Tuesday, 5 October 2010

Poetry Drop-in with John Siddique

“I'll touch things, and I'll know what the story is,” Says John Siddique, author of ‘Recital – An Almanac’ and numerous other poetry books. It's Saturday 2nd October. Today he's at The Manchester Museum with a group of writers, delivering a poetry advice session.

He describes how ideas for poetry can frequently be very strange, and when we discuss them with others we might feel weird about it. “We are all mad,” he says. “We don't need to apologise.”

I'm relieved by that. It's a good opportunity for me to get my head around poetry, as I don't really understand the genre. John suggests being nosey, to ask questions, and to think “what if” to make writing. To wonder what's in clear sight that we're not allowed to see. As we're in a museum, there's plenty for inspiration- group members worked with the Burmese Buddha (which is a slim male, as is tradition- not like other fat Buddha images), a preserved Giant Spider Crab and a fire exit.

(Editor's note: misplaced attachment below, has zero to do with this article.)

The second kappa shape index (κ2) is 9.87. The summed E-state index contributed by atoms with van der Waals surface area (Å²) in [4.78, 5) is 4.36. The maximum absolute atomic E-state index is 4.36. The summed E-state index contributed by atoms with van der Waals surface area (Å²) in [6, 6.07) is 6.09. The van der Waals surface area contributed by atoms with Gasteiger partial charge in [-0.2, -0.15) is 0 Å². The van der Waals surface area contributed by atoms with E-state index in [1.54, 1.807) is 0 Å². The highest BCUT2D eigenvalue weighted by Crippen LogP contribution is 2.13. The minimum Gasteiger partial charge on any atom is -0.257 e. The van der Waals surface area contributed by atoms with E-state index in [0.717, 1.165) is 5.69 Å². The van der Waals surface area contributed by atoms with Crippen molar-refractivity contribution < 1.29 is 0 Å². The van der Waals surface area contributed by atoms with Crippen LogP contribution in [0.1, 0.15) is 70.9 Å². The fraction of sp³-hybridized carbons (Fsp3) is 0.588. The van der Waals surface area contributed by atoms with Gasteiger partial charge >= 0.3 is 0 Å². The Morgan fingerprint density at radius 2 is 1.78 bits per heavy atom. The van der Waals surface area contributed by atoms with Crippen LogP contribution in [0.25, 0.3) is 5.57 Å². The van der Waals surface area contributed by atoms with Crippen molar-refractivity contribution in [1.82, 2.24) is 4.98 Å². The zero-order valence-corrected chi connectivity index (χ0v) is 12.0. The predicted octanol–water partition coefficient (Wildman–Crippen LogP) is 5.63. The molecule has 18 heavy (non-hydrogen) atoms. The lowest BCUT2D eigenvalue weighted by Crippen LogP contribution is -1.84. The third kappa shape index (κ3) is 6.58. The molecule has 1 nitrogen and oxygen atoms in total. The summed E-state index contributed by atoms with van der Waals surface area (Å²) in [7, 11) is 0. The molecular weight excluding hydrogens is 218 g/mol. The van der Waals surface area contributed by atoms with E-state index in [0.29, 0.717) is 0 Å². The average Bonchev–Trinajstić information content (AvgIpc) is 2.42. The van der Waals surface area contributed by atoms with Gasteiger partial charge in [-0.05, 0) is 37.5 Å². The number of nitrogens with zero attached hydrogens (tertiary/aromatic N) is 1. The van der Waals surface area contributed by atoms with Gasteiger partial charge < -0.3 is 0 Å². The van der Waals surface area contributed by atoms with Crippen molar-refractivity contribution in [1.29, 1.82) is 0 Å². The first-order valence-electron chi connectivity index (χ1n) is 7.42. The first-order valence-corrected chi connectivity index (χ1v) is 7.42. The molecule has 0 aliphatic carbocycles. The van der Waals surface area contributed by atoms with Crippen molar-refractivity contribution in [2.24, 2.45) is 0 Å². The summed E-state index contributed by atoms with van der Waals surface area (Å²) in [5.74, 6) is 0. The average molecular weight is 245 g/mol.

After finishing the poem most of us- me included- aren't bowled over by what we've done, but we read it anyway. John advises us never to condescend your own work. Instead, encourage yourself like you'd encourage others.

“You wouldn't smack a child if they couldn't walk,” he says. “Everything we do, we're a baby.”

So be positive about your own writing. Don't slag it off!



M.J. Nicholls said...

I love writers who make you feel good about your own oddness, madness and lunacy. And never patronise you. Sounds like a jolly nice chap.

CageFightingBlogger said...

Yeah he was! Here's the official festival writeup: http://manchesterliterature.blogspot.com/2010/10/cake-bread-street.html